(Russia is terrified of the emergence of another successful state on its borders.)
First, there is the brutal fact of Russian military aggression. Moscow’s offensive in the country’s South and East has not only damaged Ukraine’s territorial integrity, but has also profoundly affected many other aspects of society, including its capacity for radical change. Thousands of Ukrainians — among them many selfless patriots — have been killed, mutilated, wounded, or traumatized by the fighting. The country lost two economically important territories, the Crimean peninsula and much of the Donets Basin (Donbas). Ukraine has had to redirect large portions of its already scarce financial, material, and human resources from civilian to military sectors as well to post-war restoration.
The war and various related challenges have had serious repercussions for Ukraine’s civil society and its diaspora in the West. Tens of thousands of activists mobilized by the revolution could no longer concentrate their efforts on transforming the country. Instead, they had to refocus on its very survival. . . .
The second major impediment to reform was the country’s economic crisis. Mainly but not exclusively as a result of the war, Ukraine’s GDP collapsed in 2014-15, taking the national currency with it. Real wages plummeted as well, by over 13 percent in 2014, and by another 10 percent in 2015.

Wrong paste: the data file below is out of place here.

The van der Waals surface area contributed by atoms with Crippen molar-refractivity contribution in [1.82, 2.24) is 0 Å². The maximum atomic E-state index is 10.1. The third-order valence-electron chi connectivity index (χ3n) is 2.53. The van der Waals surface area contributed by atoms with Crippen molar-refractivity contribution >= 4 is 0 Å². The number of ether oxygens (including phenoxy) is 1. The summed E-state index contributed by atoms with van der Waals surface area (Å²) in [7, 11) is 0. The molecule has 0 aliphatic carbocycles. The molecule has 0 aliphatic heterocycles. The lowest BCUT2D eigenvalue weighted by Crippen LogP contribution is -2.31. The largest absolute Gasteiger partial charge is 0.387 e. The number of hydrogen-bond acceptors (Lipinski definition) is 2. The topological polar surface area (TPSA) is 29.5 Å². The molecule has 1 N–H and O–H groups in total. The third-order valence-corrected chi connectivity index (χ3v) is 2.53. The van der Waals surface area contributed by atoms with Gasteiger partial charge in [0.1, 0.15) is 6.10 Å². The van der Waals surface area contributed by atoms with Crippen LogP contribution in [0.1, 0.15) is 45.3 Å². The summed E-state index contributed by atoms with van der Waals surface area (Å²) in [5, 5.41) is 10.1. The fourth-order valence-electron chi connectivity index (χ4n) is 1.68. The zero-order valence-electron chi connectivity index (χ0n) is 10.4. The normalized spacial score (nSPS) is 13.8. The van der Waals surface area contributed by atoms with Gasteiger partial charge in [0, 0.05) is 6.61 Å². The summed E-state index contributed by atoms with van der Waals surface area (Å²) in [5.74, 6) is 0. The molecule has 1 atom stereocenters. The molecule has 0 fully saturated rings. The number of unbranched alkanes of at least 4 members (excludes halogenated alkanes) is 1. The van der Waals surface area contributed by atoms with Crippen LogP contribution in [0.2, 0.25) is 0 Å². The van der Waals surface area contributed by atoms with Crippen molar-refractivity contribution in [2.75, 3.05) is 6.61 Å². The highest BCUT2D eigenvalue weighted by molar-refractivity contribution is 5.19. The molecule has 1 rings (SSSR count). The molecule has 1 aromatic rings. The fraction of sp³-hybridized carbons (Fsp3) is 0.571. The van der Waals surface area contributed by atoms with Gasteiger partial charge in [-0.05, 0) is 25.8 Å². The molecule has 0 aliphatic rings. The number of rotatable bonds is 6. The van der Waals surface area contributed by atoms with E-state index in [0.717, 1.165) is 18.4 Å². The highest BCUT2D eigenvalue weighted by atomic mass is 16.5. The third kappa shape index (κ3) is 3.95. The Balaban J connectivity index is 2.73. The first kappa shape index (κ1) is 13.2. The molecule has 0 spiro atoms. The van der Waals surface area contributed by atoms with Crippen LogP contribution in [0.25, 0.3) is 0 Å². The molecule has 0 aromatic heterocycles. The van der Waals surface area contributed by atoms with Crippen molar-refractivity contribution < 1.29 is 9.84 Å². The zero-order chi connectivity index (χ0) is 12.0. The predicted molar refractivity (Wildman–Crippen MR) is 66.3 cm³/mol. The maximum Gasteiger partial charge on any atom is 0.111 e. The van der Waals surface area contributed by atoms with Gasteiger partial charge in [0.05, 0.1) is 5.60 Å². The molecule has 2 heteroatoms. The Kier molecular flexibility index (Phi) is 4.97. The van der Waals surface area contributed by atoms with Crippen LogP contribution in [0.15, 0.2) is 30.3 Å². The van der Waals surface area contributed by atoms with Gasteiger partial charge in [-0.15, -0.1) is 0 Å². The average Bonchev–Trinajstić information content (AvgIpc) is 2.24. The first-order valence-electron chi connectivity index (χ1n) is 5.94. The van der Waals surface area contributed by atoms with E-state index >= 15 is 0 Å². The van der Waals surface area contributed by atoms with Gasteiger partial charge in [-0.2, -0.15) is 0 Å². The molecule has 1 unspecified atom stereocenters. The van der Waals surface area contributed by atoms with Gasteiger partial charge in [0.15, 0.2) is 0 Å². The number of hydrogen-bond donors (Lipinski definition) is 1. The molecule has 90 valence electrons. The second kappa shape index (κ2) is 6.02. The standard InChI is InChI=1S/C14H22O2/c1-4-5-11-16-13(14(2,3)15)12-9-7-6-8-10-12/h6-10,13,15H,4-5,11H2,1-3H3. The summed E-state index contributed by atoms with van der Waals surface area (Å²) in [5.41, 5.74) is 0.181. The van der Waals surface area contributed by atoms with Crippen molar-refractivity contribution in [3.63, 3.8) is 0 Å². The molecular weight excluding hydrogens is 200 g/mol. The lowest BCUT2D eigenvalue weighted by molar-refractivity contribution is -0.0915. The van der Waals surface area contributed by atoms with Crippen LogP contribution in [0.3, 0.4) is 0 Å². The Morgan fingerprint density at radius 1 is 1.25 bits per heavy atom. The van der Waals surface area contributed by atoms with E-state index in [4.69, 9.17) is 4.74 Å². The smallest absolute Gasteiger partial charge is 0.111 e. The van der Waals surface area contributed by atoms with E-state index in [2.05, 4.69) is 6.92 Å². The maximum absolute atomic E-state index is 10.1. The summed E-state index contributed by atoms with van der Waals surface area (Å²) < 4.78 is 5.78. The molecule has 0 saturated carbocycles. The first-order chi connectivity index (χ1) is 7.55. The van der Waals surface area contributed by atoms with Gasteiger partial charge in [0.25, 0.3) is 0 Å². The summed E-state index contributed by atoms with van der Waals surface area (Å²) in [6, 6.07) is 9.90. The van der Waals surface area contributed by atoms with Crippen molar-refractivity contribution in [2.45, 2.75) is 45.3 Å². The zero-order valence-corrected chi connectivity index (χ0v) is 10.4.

Ukrainians have also faced sharp increases in energy costs — a condition imposed by the International Monetary Fund before it would agree to disburse its multi-billion standby loans. To be sure, these painful measures are long overdue. But this drastic macroeconomic adjustment during wartime further exacerbated the shock of the country’s already severe financial and social problems.
The resulting surge in utility costs and consumer goods prices have not only reduced private consumption, investment, and comfort. They have also reduced the living standards of civic activists, reduced popular support for the government’s Westernization agenda, and facilitated the rise of irresponsible political populism. . . .
Finally, Ukraine’s ability to reform has been seriously damaged by Russia’s general campaign of subversion. The more traditional aspects of Russia’s invasion of Ukraine have been accompanied by a wide gamut of unconventional “hybrid war” elements, including non-military economic, social, psychological, political, and other measures that are only partially visible to western policymakers and publics. These include trade sanctions, secret intelligence operations, international propaganda campaigns, cyber-attacks, diplomatic skirmishes, clustering of troops on the Russian-Ukrainian border, and so on.
The aim of the latter element — the staging of large-scale army exercises and movements of ground forces — is not only to train and prepare Russian soldiers for a possible future attack on Ukraine. Of more immediate concern is the anxiety the maneuvers create within Ukraine and among its partners. Like the enormous amounts of heavy weapons with which Moscow has armed its puppet regimes in the Donbas, the army drills near the border are designed to keep everyone guessing.